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Examples L={w: third last symbol of w is 1} 2-way DFA: move to the right end of the input, move 3 steps left, accept if there is a 1 L rev for a regular language L is the set of w, such that w read in reverse is in L – Move to the right end and then simulate the DFA for L while reading the input backwards

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Proof (theorem) Proof: We show that the Myhill-Nerode index is finite. Language L is decided by a 2-way DFA M, where M has n states Consider words w=xy Suppose the tape-head of M comes back from y into x while M is in state q, and the same happens later in state q’ – q q’ otherwise there is an infinite loop Hence the states on which M crosses from y to x are distinct, and there are at most n such crossings Simulation in the communication game:

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Proof We describe the communication protocol Let S=[q 1,...,q m ] be a sequence of any m · n distinct states of M Alice simulates M on x, assuming that when M first leaves x it later returns to x in state q 1 – Etc: If M leaves x for the k-th time it returns to x in state q k Alice’s message: for every possible S Alice sends the m states in which M leaves x (for even m), and additionally if she would accept, for odd m Bob finds the sequence S that is consistent with M’s behavior on y and Alice’s message (S is the correct sequence occurring on M and xy) Bob accepts if M accepts It is easy to see that this protocol is correct, and uses no more than O(n 2n ) messages, which is finite

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2-way NFA Definition: a two-way NFA is a nondeterministic Turing machine that cannot write and cannot leave the tape area that contains the input. Theorem: Two-way NFA can decide only regular languages Proof: Same as for two-way DFA, Alice and Bob check consistency with respect to the nondeterministic A – Is there a computation that leads to the communicated sequence of states and accepts?

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Open Problem Is there a language, for which 2-way NFA need much fewer states than 2-way DFA?

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Size of Automata? We know L is regular, if there is a DFA with a finite number of states for L Minimum number of states is the Myhill-Nerode Index Questions: 1. How can we find a minimal DFA for L? 2. Is the minimal DFA unique (up to renaming states)? 3.Are NFA sometimes smaller than minimal DFA? 4.Are two-way DFA sometimes smaller than DFA?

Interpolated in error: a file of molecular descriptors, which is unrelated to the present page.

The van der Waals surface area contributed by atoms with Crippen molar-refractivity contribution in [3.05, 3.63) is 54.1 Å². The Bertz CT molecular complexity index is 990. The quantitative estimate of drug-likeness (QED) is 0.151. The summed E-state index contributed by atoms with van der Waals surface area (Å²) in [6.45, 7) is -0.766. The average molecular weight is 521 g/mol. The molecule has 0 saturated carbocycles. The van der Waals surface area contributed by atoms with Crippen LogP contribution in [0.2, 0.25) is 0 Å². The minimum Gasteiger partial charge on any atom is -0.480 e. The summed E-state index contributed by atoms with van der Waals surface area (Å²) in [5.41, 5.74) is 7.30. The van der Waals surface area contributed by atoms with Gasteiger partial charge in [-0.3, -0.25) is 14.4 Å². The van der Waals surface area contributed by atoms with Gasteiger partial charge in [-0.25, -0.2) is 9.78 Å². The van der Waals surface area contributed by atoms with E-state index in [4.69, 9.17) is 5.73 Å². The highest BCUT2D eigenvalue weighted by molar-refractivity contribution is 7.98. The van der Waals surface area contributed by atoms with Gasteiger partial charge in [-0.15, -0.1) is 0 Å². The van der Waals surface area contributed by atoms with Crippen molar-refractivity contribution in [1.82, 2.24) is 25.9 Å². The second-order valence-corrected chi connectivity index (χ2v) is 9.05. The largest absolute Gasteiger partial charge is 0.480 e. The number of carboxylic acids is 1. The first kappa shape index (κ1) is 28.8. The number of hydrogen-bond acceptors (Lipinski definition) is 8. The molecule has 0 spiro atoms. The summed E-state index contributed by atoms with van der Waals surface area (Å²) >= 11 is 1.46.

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Question 4 Consider the language L={xi : x 2 {0,1} n and i 2 {0,1} log n and x n-i =1} – n is fix, this is a finite language, hence regular It is easy to see that there are at least 2 n rows in the communication matrix – Consider only columns for the different i=n-1,…,0 – Rows labeled x contains the string x at entries i=n-1…0 Hence any DFA for L has at least 2 n states Can give a 2-way DFA with O(n 2 ) states: – go to the right end of the input, read i into the state, move i steps left, accept if there is a 1

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Question 3 Consider L={xy: x,y 2 {0,1} n, x y} – This is a FINITE language, n is fixed Exercise: there is an NFA with O(n 2 ) states for L DFA-size: the matrix has more than 2 n distinct rows – DFA size is exponential Hence NFA can be exponentially smaller than DFA for some languages Example where they are not: complement of L

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2) Uniqueness Uniqueness of the minimal DFA (up to vertex names) follows from the Myhill-Nerode characterization The optimal DFA has exactly one state for each set of equal rows of the communication matrix Edges/the transition function are also determined uniquely, i.e., if x is in set q and xa is in set q’ then there must be an edge labeled a from q to q’

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Theory of Computing Lecture 22 MAS 714 Hartmut Klauck.

Theory of Computing Lecture 22 MAS 714 Hartmut Klauck.